US 7361729 B2
Sulfonated polymers are made by the direct polymerization of a sulfonated monomer to form the sulfonated polymers. The types of sulfonated polymers may include polysulfones or polyimides. The sulfonated polymers can be formed into membranes that may be used in proton exchange membrane fuel cells or as ion exchange membranes. The membranes formed from the sulfonated polymers exhibit improved properties over that of Nafion®. A heteropoly acid may be added to the sulfonated polymer to form a nanocomposite membrane in which the heteropoly acid is highly dispersed. The addition of a heteropoly acid to the sulfonated polymer increases the thermal stability of the membrane, enhances the conductivity above 100° C., and reduces the water uptake of the membrane.
2. The sulfonated copolymer of
3. A sulfonated polysulfone comprising at least one sulfonate moiety on a deactivated aromatic ring adjacent to a sulfone functional group of a polysulfone.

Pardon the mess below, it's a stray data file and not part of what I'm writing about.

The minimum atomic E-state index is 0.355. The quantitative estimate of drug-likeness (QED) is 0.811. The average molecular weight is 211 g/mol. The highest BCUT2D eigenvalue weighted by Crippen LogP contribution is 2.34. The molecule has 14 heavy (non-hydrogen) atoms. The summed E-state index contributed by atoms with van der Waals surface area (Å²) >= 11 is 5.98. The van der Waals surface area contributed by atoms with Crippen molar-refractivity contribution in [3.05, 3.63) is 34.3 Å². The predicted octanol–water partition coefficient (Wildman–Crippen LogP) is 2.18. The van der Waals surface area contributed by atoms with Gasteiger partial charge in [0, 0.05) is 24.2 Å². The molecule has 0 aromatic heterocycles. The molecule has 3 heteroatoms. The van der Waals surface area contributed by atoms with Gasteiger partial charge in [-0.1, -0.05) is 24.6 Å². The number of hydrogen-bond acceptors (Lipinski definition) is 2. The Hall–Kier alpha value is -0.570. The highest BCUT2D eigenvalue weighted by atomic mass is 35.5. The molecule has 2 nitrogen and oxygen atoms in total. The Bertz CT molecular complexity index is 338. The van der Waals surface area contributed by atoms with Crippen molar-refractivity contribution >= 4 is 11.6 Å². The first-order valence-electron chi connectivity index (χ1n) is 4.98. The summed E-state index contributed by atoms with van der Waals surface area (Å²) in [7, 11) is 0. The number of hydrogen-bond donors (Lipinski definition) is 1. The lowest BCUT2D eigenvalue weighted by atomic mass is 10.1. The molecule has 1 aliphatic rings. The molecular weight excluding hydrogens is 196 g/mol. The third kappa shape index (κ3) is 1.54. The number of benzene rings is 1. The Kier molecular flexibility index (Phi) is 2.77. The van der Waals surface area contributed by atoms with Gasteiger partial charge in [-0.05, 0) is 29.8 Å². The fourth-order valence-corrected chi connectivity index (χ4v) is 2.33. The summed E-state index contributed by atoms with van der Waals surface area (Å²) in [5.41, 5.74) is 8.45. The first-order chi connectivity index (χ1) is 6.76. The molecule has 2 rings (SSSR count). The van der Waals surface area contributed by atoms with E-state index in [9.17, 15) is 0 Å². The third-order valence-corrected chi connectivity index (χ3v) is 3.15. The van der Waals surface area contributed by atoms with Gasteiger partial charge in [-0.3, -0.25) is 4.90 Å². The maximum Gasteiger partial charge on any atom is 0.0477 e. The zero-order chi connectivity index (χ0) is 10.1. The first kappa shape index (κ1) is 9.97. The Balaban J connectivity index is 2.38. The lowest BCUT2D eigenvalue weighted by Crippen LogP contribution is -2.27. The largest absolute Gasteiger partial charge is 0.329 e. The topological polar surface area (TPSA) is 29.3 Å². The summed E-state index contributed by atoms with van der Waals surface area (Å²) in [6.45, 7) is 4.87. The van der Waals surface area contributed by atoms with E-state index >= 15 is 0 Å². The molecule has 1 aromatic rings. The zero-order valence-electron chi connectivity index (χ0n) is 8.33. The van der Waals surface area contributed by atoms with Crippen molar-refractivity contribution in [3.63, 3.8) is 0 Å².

5. The proton exchange membrane of
6. The proton exchange membrane of
7. The proton exchange membrane of
8. The proton exchange membrane of
9. A method for making a sulfonated polymer comprising the step of
reacting a monomer having at least one sulfonate group and having at least two leaving groups and a comonomer having at least two leaving groups to form a sulfonated polymer, whereby said leaving groups are removed by condensation of the monomer and comonomer.
10. The method of
11. The method of
12. The method of
13. The method of
14. The method of
15. The method of
16. A method for making a sulfonated polysulfone comprising the steps of:
condensing a sulfone monomer having at least one sulfonate group attached to an aromatic ring adjacent to a sulfone functional group of said sulfone monomer and a comonomer to form a sulfonated polymer.
17. The method of
18. A proton exchange membrane, comprising
sulfonated polysulfone comprising at least one sulfonate moiety on a deactivated aromatic ring adjacent to a sulfone function group of a polysulfone; and
an inorganic heteropoly acid.
19. The proton exchange membrane of
20. The proton exchange membrane of
21. A proton exchange membrane comprising a sulfonated polysufone comprising at least a first monomer that is 3,3′-disulfonated 4,4′ diphenyl sulfone.
22. The proton exchange membrane of
23. The proton exchange membrane of